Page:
Slave to the Rhythm : Music Video Atrocity
Alas, many things can be said about this strong womanly lady, but somehow everything you could ever think to say about her is tidily summed up in the video for her major 1985 hit “Slave to the Rhythm.”
Though its approach and general effect have been noted as highly artistic, it’s still pretty mind-boggling to try to figure how the hell it ever ended up on television at all (especially in its own time) with the amount of completely crazy nudity it contains (seriously?!).
It should come as no surprise that we’ve decided to process and present this video for your twisted amusement. So without further ado; ladies and gentlemen, Miss Grace Jones:
A disturbing beginning…
This video begins aptly enough; with a razor blade. The blade in question is put to use slicing apart Miss Jones’s beautiful profile to make room for additional pieces to be pasted in at will.
The whole scene (mild as it may be) is bizarrely reminiscent of a self-documentary of a deranged stalker/serial killer, hacking away at faces and letters to concoct a chilling Valentine’s Day letter for the corpse in his freezer.
That disturbing image quickly evolves and we suddenly find ourselves on a roller coaster ride through that very stalker’s mind. Mind you, certain segments of the video may not be covered in full as we blithely leap from portion to portion on the rickety, convoluted mesh of lunacy that links together the many scenes that comprise this MESS. Nonetheless, you won’t have missed much by the end of the ride.
A hodgepodge of horror:
After a succession of various displays of human activity caught on film, we are presented with a scene featuring a topless man and woman drenched in un-matching paint with televisions on their heads.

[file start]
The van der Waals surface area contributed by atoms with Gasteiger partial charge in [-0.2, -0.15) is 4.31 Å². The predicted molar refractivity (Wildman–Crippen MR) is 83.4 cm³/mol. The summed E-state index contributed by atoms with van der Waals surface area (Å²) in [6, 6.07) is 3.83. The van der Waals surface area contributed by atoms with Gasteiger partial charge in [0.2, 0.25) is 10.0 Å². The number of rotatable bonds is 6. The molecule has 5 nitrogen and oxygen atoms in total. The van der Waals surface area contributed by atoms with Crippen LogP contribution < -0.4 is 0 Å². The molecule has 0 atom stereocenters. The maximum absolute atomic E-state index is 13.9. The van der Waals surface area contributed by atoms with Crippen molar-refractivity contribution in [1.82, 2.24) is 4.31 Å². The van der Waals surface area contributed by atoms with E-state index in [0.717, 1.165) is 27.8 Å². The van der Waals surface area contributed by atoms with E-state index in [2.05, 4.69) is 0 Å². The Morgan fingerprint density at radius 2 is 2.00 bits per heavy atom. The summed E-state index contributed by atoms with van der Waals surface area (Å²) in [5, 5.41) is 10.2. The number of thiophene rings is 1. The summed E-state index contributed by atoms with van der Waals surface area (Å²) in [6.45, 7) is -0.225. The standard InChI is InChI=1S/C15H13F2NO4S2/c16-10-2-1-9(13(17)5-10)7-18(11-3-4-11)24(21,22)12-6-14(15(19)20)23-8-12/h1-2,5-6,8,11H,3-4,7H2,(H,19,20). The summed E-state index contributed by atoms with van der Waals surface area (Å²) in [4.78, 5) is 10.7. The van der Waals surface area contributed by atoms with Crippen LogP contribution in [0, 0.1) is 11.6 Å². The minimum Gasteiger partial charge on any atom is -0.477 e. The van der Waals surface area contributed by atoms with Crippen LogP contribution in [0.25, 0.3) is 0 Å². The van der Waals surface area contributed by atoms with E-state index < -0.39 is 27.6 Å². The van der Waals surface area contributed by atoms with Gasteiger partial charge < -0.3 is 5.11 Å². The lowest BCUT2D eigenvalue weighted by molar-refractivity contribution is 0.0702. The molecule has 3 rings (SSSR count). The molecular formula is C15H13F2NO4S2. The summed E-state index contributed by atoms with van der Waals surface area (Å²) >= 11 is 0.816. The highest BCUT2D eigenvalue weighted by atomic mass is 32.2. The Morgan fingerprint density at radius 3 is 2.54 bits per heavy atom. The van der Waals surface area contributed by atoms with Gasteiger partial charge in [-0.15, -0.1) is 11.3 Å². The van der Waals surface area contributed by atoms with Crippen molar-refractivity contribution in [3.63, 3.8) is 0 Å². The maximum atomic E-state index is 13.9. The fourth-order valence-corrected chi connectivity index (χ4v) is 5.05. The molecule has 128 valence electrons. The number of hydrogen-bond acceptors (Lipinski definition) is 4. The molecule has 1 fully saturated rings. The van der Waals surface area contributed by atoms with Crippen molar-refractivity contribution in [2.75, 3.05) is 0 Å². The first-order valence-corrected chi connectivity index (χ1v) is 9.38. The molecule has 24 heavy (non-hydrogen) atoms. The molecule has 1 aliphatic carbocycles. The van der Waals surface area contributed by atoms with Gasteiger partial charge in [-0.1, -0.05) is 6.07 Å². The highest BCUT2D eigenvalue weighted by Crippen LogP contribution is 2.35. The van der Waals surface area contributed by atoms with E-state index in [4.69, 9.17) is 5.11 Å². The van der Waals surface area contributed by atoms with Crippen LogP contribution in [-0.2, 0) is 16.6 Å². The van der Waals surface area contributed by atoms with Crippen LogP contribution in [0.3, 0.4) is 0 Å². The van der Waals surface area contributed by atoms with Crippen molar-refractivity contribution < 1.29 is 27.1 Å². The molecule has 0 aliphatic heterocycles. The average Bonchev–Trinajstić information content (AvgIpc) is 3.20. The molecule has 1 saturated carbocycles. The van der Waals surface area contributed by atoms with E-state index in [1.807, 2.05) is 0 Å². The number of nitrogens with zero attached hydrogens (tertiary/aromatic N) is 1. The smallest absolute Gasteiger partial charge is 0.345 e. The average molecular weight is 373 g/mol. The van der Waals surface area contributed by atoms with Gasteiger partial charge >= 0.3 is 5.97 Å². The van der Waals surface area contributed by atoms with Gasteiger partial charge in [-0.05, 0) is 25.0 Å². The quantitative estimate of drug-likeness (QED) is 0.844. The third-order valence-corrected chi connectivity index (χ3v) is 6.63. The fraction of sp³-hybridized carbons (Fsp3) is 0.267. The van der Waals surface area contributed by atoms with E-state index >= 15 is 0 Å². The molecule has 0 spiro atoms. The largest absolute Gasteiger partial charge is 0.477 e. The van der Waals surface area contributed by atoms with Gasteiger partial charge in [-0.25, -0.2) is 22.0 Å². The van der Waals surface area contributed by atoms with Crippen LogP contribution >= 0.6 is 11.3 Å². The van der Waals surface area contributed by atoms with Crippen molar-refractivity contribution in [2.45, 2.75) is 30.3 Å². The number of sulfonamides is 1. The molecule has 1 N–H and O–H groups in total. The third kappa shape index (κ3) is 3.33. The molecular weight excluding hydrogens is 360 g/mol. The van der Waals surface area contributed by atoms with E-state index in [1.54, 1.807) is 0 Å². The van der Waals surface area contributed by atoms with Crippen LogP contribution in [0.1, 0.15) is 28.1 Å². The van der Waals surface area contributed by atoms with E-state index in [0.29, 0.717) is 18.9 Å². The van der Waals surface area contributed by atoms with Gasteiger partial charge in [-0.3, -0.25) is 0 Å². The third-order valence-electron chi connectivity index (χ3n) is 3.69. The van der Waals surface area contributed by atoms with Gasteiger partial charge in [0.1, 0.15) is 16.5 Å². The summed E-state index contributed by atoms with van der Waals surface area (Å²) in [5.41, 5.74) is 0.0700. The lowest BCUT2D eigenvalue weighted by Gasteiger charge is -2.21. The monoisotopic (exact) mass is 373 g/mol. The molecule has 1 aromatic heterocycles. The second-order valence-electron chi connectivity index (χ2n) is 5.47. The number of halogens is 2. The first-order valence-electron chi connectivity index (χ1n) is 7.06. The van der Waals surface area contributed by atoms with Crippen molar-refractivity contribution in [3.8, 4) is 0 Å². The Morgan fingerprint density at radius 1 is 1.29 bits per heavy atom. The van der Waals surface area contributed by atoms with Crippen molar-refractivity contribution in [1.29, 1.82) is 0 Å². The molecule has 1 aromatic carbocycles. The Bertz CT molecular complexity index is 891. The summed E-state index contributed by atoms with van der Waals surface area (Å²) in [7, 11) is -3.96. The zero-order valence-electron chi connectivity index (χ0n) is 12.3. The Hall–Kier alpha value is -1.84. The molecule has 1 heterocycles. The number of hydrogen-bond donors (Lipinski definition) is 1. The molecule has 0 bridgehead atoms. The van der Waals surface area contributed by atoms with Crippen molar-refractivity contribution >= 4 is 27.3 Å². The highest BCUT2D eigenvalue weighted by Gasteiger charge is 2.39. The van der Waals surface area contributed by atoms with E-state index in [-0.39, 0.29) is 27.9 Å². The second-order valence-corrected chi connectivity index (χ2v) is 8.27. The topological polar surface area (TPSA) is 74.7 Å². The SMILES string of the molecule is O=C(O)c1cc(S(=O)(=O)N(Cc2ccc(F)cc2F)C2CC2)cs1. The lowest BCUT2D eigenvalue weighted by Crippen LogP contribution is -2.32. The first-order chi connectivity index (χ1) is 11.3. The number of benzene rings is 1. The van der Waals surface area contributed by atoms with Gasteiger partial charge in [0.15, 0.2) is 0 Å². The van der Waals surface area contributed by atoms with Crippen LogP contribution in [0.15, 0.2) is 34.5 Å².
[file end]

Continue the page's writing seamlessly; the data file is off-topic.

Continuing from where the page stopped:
Next up is an image that we can only describe as some sort of metaphoric testament to uncontrollable ejaculations followed by a collage of blissfully surprised-looking female faces and some *ahem* naked spanking (in other words, your grandfather’s sexual fantasy made reality).
Nudity, wine and cars (oh my!)
Bizarre images flash by before we’re confronted with a semi-nude woman posing as a risqué Olympic runner with a hot glue gun (?). Perhaps this is Grace herself as are the rest of the images that follow.
Then, like a knock out sucker punch in a dive bar on the wrong side of town, a naked woman (presumably Miss Jones) and her photo companion (a very naked man) take the stage with slightly askew berets and raised glasses of wine (looks like they were both just caught in the middle of a heavy roll-playing session gone wrong).
Things take a turn for the undeniably surreal as we witness a giant Grace Jones head protruding from the sandy surface of an unforgiving desert. The head turns and opens wide to allow a car to be driven out of it by the lady in question.
Just after that scene, some images crop up that are so random there’s not really much else to say about them. Then, out of nowhere we’re sucker punched again; this time with an image of a young girl lifting up her dress (an honest to goodness WTF?! moment if there ever was one).
Le Grande Finale
Tears cascade from our eyes as tiny dancers flood the screen and Grace lets out an inaudible shriek through a microphone with an accordion in her lap. An image follows of a young girl clutching a cup with liquid exploding out of it and falling into another cup that she’s deftly balancing on her backside.
The metaphorical roller coaster we began our journey through this video in has long since taken a nose dive off a bottomless cliff and the subsequent images of a topless woman sticking her head in a cannon seem almost commonplace at this point (or perhaps symbolic of what we’d all like to do to ourselves to end the torture of viewing this crap).
Thus, instead of describing the myriad disturbing images that follow we’ll just mention them in passing and skip right to the end where Grace shoots herself in the head.
Yep, she shot herself in the head.
Fun Fact: Grace Jones’s album “slave to the rhythm” was written by Bruce Woolley, Simon Darlow, Stephen Lipson and Trevor Horn and was originally intended to be used as a follow-up album for “Frankie Goes to Hollywood” after “Relax.” For some reason, it was given to Grace instead.